FORT WORTH — A political action committee called Citizens Supporting Classroom Excellence was formed by business leaders Thursday to support and endorse a proposed $490 million bond proposal for Fort Worth schools.The Fort Worth Chamber of Commerce filed paperwork with the Fort Worth school district that documents the creation of the specific-purpose committee. That committee will raise funds to help promote the proposed school bond, said Andra Bennett, spokeswoman for the chamber.We are just beginning our fund-raising efforts, Bennett said, adding that they plan to map out strategies to best educate voters about the bond programs specifics and how it will benefit the community.Bennett said they are in the early stages of deciding how to get the word out, but plans will likely include direct mail campaigns, polling and printed materials. They will also likely tap into social media and email, she said.Bennett said the proposed bond addresses a spectrum of educational issues that businesses look for when considering whether to support the initiative.Businesses look for a mix that includes skilled labor and higher education, she said. The proposed bond addresses these needs, she said.We need that diversity in our workforce, Bennett said.The specific-purpose committee names banker Mark Nurdin as its campaign treasurer. The paperwork was filed with the Fort Worth school district Thursday morning.Nurdins primary role will be to oversee fund raising and to make sure campaign reports are filed accurately and on time, Bennett said. No contributions were reported in the paperwork.Judy Needham, the trustee representing FWISDs District 5, said the specific-purpose committees creation is a good sign for the proposed bond.I am thrilled that the chamber is going to raise money and support this bond issue that will benefit our kids so much, Needham said.Needham said the bond proposal has been fine tuned since it was originally unveiled July 29.Its been pared down, Needham said. Now, the bond includes the essential things for our schools and kids.School board members are expected Friday to vote on taking the bond package to voters in a Nov. 5 election. The proposal includes three propositions that will total about $490 million. A special meeting is set for Friday at 5:30 p.m.District 6 Trustee Ann Sutherland praised the latest proposal.After a slow start, the staff and AECOM have done a wonderful job of clearing up questions and presenting three plans, one of which is minimal and provides the resources we need at the lowest possible cost, at one cent on the tax rate, Sutherland said. I hope the community will come together behind these needed new facilities.The three proposals include: A $386.5 million base proposition that includes a new high school in Benbrook, classroom additions, kitchen/dining room projects, security and technology improvements, universal pre-kindergarten for all 4-year-olds, new field houses at 13 high schools and renovations to some career technology programs and specialized Gold Seal Programs of Choice.The proposal includes a 20 classroom addition at Paschal High School that would accommodate 500 additional students, an eight classroom addition at McLean Sixth to handle 200 more students and 14 classroom additions at Tanglewood Elementary that would handle 300 additional students. Spending $73.3 million to build two campuses for grades six through 12, one for a performing and fine arts academy and another for a science, technology, engineering and math academy. $30 million for non-construction projects such as new buses and maintenance trucks, student uniforms and instruments.A specific-purpose committee is typically set up to support a single issue, according to the state. These committees must comply with state political reporting rules. Details of the various propositions also were posted on the districts website Thursday. Reporter Jessamy Brown contributed to this report. This report contains material from the Star-Telegram archives.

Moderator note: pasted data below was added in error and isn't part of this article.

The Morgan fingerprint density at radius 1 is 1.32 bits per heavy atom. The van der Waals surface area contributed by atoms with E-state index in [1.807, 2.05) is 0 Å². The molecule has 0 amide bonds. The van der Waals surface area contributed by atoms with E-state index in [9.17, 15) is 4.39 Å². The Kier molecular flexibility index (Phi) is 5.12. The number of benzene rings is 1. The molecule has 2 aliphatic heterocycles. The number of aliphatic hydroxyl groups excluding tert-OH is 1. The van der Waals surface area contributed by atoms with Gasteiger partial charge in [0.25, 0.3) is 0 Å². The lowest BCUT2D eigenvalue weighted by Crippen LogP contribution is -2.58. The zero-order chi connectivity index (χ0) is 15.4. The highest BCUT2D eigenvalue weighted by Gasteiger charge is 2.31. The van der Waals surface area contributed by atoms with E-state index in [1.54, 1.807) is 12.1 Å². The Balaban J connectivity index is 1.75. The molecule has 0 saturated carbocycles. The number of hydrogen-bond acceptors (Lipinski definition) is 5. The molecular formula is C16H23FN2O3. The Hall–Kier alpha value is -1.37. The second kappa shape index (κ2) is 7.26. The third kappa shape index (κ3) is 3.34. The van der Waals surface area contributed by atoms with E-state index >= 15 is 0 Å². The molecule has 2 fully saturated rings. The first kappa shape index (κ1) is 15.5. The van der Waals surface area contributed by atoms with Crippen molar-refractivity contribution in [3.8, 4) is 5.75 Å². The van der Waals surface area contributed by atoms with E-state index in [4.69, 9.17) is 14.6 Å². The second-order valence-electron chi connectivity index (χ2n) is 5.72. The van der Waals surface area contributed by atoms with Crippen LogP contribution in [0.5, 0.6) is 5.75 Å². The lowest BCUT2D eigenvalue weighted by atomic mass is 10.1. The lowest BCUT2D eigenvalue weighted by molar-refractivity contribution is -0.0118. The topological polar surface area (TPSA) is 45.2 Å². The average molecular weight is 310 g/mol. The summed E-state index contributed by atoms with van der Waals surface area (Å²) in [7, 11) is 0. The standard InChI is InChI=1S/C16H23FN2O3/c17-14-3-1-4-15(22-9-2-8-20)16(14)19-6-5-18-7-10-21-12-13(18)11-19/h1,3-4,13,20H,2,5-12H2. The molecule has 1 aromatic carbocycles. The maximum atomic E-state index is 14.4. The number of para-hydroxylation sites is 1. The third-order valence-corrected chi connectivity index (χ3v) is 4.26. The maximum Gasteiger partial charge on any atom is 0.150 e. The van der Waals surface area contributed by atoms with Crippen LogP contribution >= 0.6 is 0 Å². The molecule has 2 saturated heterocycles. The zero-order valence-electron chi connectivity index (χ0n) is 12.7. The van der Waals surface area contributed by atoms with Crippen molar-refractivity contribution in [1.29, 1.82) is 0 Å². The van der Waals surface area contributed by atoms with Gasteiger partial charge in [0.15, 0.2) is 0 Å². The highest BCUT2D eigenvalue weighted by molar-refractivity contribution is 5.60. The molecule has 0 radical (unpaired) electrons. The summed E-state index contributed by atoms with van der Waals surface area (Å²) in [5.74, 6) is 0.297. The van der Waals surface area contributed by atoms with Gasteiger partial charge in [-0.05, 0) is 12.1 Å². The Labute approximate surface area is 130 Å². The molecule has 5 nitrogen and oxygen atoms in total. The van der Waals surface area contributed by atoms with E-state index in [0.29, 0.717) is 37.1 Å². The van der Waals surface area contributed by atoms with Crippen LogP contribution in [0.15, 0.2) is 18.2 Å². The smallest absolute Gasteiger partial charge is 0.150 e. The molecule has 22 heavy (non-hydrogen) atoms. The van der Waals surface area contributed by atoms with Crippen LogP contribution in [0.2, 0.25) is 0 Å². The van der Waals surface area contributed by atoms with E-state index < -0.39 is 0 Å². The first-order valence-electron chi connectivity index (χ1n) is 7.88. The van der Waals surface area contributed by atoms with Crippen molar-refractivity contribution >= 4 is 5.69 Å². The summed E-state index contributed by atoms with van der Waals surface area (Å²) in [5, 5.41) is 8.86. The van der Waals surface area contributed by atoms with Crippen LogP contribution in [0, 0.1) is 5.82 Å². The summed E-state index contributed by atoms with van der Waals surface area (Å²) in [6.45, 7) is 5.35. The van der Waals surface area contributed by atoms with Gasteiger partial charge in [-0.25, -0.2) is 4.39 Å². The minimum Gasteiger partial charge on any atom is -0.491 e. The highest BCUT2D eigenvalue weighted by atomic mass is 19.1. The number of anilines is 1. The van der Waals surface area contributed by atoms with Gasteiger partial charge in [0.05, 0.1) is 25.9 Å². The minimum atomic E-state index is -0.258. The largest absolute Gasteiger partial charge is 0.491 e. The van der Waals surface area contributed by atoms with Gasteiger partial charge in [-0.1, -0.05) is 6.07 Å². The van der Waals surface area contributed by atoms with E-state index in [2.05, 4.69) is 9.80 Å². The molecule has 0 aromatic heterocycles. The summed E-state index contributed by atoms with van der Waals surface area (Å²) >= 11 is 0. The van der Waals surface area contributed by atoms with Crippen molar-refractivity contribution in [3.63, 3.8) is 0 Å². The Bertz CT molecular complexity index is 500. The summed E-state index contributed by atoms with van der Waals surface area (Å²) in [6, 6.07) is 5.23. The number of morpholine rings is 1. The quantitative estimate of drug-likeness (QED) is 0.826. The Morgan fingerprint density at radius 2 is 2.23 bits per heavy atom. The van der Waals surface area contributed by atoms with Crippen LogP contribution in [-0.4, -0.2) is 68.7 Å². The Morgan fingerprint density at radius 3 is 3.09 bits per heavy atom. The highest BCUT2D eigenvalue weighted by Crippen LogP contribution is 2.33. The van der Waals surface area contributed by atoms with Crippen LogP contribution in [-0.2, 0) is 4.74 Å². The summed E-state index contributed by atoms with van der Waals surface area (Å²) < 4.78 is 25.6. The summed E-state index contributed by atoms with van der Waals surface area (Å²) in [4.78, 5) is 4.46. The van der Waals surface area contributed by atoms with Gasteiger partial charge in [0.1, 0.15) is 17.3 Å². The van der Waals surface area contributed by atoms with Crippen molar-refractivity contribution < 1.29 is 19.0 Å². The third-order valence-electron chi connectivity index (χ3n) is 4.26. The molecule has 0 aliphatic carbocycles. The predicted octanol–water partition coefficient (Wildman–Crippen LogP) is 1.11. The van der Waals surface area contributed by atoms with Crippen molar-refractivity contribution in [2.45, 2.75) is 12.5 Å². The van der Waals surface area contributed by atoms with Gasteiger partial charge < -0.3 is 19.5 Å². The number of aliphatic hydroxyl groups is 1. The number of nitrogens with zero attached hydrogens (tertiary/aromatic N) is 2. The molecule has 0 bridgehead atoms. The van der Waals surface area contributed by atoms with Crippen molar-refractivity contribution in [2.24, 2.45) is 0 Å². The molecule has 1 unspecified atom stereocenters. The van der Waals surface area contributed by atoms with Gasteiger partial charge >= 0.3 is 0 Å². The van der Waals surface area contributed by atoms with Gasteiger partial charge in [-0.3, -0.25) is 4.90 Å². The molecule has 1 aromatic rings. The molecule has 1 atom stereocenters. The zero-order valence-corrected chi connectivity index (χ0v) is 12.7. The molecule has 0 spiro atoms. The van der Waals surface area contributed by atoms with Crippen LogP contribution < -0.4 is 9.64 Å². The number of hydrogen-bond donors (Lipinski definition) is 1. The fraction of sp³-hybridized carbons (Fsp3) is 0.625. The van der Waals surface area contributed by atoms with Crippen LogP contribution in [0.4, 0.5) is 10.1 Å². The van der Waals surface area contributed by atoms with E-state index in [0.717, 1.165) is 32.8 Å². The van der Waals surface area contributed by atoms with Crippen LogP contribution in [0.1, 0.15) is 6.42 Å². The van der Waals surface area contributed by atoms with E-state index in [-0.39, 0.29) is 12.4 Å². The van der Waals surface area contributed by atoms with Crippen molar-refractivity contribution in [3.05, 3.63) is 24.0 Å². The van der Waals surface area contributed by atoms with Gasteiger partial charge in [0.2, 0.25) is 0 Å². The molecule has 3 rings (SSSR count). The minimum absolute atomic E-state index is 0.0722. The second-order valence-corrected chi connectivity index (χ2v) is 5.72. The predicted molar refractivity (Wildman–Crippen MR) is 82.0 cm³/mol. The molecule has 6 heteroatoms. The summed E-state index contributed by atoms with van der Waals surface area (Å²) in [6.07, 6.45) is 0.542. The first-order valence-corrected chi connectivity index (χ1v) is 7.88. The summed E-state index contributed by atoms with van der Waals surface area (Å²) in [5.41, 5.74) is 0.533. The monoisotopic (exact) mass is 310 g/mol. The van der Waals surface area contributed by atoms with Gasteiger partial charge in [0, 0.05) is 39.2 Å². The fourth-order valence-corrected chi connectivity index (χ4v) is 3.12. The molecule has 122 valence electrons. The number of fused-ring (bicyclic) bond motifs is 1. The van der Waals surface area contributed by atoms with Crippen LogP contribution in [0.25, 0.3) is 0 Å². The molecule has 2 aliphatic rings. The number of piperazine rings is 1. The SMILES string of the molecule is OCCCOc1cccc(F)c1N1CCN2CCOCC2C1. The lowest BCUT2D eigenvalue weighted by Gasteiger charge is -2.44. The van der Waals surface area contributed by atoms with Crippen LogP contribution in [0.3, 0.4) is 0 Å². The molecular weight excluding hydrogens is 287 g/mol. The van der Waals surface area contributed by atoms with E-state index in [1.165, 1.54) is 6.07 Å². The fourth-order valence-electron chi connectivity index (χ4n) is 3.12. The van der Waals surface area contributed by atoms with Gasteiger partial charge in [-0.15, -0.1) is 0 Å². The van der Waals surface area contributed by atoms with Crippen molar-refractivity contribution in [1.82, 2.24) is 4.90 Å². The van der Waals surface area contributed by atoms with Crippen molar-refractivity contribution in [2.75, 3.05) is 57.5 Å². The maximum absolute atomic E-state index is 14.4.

Diane Smith, 817-390-7675 Twitter: @dianeasmith1